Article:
The idea that after seeing a bunch of one side of the coin on past flips you are more likely to see the other on future flips is called the gambler’s fallacy. The fallacy comes from the confusion between the long run outcome (with a large enough sample size, I expect half of my coin flips to be heads and half to be tails) and the outcome on any one flip (since I have seen a bunch of heads before, I need to start getting tails to balance things out in the long run).

(O)nce the player sees their hand and the dealer’s card there is generally a single best action for them to maximize their potential payout. This set of best actions is called “Basic Strategy” and is well known. The player really doesn’t have much choice in terms of what they do on a single round; any decent player will just take the optimal move based on what’s showing. Assuming the player always takes the best possible action, for every dollar they bet in a round they should lose around half a cent.

There are two main ways to legally attempt to overcome the fact that each hand on average loses you a bit of money. You can either change the odds to be in your favor, or you can try and change your bet amounts to make it less likely you will lose. Only one of these methods actually works.

By changing the structure of the game, you can make it that your average hand has a positive return. This was famously done by a group of MIT students using a method called card counting. The students exploited the fact that unlike our coin tosses from earlier, hands of blackjack aren’t truly independent events. That’s because each round of blackjack comes from the same shoe of cards, so if you keep track of what cards have been played in earlier rounds, you will have a small amount of knowledge on what cards you are likely to see in future hands. When there are mostly face cards and aces remaining in shoe then the player is actually at a slight advantage to the dealer. If you only place bets when the deck is to your advantage then you can make yourself money. The MIT students counted the number of face cards that had been seen already to estimate what proportion of remaining cards were face cards. When there were a high proportion of face cards left in the shoe they would make large bets.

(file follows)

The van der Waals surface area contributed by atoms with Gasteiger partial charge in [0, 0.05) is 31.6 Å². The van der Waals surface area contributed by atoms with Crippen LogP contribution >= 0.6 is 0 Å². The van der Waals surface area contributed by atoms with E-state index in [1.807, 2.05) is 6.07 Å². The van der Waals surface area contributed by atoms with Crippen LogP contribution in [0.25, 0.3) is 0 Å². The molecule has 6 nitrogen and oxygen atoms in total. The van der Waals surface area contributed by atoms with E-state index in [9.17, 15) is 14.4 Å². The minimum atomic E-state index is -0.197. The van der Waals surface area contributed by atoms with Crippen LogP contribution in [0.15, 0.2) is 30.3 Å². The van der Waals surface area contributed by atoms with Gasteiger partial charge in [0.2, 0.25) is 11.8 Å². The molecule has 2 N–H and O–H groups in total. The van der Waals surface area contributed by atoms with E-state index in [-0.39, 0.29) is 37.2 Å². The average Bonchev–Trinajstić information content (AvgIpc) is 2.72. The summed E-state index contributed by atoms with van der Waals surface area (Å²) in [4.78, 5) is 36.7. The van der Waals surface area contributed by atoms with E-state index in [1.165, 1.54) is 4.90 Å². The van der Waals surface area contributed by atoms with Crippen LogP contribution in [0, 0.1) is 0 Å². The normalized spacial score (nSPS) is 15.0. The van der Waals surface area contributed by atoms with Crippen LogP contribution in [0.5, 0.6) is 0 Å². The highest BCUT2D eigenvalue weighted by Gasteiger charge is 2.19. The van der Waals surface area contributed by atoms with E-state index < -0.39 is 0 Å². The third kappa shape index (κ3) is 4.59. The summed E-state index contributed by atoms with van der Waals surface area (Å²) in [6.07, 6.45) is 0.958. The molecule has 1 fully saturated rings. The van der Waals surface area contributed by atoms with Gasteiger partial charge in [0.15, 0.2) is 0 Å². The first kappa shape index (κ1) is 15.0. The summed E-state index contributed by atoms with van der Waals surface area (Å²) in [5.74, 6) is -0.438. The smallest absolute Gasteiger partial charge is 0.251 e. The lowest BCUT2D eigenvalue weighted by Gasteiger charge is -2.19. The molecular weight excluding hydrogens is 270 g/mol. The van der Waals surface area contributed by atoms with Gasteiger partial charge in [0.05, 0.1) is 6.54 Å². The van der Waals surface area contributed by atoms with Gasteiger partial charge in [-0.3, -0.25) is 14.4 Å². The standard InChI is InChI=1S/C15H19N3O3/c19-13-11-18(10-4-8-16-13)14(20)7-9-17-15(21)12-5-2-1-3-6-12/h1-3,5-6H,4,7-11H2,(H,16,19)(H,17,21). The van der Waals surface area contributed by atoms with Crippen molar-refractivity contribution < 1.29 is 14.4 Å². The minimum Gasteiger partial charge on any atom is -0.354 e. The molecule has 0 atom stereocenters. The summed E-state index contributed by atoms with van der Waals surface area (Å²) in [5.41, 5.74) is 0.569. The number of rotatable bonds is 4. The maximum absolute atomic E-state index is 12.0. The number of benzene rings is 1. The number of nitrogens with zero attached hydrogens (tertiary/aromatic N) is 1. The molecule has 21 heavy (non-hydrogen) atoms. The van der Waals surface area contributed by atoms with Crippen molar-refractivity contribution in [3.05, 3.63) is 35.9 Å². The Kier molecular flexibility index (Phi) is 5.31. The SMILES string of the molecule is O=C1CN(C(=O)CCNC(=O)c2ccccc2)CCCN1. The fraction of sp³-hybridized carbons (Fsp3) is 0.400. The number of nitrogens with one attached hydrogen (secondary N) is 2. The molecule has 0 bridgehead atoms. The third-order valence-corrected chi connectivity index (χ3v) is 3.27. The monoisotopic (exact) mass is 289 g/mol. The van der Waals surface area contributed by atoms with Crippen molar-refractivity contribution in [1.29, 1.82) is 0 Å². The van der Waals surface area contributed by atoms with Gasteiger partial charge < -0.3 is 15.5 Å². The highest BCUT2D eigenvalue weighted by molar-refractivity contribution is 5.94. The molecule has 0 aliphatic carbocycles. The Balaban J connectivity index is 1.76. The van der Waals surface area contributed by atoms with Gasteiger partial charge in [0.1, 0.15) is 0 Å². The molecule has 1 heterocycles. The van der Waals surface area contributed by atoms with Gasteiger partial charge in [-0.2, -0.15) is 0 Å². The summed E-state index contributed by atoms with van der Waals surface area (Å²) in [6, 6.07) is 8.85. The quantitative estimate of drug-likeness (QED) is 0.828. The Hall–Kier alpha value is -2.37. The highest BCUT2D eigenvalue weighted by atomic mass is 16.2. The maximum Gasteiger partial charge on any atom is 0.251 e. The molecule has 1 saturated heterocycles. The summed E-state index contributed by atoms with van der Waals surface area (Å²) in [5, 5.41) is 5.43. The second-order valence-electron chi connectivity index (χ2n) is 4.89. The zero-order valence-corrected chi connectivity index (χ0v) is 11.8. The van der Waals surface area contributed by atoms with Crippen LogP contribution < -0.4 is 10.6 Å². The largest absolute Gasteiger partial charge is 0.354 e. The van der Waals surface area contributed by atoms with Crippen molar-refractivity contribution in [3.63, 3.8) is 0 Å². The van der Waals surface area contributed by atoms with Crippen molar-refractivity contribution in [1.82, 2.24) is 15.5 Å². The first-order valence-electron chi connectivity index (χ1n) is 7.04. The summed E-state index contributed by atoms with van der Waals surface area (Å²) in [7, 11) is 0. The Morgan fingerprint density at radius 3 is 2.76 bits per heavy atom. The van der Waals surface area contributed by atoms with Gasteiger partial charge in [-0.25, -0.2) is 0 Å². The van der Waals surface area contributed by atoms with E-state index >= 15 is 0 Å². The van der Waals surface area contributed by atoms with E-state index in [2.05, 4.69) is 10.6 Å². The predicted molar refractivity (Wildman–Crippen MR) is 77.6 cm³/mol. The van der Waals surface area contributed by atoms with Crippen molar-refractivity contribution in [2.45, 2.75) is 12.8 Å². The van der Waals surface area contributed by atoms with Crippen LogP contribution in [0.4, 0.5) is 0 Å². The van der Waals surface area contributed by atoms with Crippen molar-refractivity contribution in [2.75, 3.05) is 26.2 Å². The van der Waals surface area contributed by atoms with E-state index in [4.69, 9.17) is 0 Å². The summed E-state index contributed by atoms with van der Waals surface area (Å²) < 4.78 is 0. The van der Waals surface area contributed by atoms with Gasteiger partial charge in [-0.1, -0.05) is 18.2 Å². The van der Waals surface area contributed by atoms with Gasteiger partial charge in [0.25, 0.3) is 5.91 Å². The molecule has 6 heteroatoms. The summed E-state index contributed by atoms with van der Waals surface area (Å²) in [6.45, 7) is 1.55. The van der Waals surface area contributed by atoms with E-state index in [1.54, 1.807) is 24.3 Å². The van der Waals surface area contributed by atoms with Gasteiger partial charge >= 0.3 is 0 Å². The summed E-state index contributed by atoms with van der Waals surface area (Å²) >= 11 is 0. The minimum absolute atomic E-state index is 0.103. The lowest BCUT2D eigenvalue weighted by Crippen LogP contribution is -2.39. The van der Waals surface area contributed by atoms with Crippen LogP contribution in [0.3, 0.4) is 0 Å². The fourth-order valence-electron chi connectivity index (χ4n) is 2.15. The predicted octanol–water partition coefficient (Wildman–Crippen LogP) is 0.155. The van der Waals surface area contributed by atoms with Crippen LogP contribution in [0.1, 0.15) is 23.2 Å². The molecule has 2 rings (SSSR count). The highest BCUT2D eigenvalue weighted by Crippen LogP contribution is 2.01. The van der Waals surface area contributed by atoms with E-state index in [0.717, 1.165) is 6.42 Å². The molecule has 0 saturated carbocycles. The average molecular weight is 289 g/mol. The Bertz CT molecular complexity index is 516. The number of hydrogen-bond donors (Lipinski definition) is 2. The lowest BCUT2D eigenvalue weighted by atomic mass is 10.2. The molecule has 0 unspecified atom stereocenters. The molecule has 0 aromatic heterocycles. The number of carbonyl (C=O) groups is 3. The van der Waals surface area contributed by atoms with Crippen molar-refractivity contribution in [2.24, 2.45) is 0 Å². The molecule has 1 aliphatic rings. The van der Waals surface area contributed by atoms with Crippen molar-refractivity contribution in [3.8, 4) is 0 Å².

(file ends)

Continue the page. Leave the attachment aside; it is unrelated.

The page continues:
Another way to try and overcome the expected loss on each hand by having the casino change the rules for you. If you’re a high enough roller, sometimes casinos will entice you to play by giving you discounts on your losses. When they offer these discounts on losses, they attempt to run the math to ensure that you should still be expected to lose money on your trip, however as described in the article it’s not clear they always get it right.

Most people don’t have the skill and manpower to count cards, they don’t have enough money to warrant a discount, nor do they have any other way to get the odds on each hand in their favor. So to try and overcome the house edge, they will try to cleverly alter the amount they are betting on each hand. A betting strategy, or a martingale, is a set of rules to determine how much a player should bet on each hand to try and compensate for previous wins or loses. This is different from counting cards because it doesn’t take into account what cards are left in the shoe; it only uses how many times the player has won or lost.

For example, let’s say you and your spouse either click here or go to a blackjack table with $1,024 $1,023 and hope to win an additional dollar. Your spouse suggests you just play one hand and if you lose then walk away, but you have a better idea in mind. On your first hand you bet a single dollar. If you win you do walk away, but if you lose you bet two dollars. If you lose twice in a row you bet four dollars, if you lose three times in a row you bet eight dollars, and you continue to double your bet until you get a win. Any time you win a hand you will wipe out all of your previous losses and you’ll get a dollar in winnings. The only way not make of money is to lose 10 straight hands in a row, and since losing 10 straight hands in a row is extremely unlikely, you expect to almost always make the dollar you were hoping for. Or in terms of the coins from before, instead of betting a dollar that a coin will flip heads, you bet $1,024 that out of ten flipped coins at least one will be heads. If you win you get an extra dollar, otherwise you lose all of your $1,024 $1,023.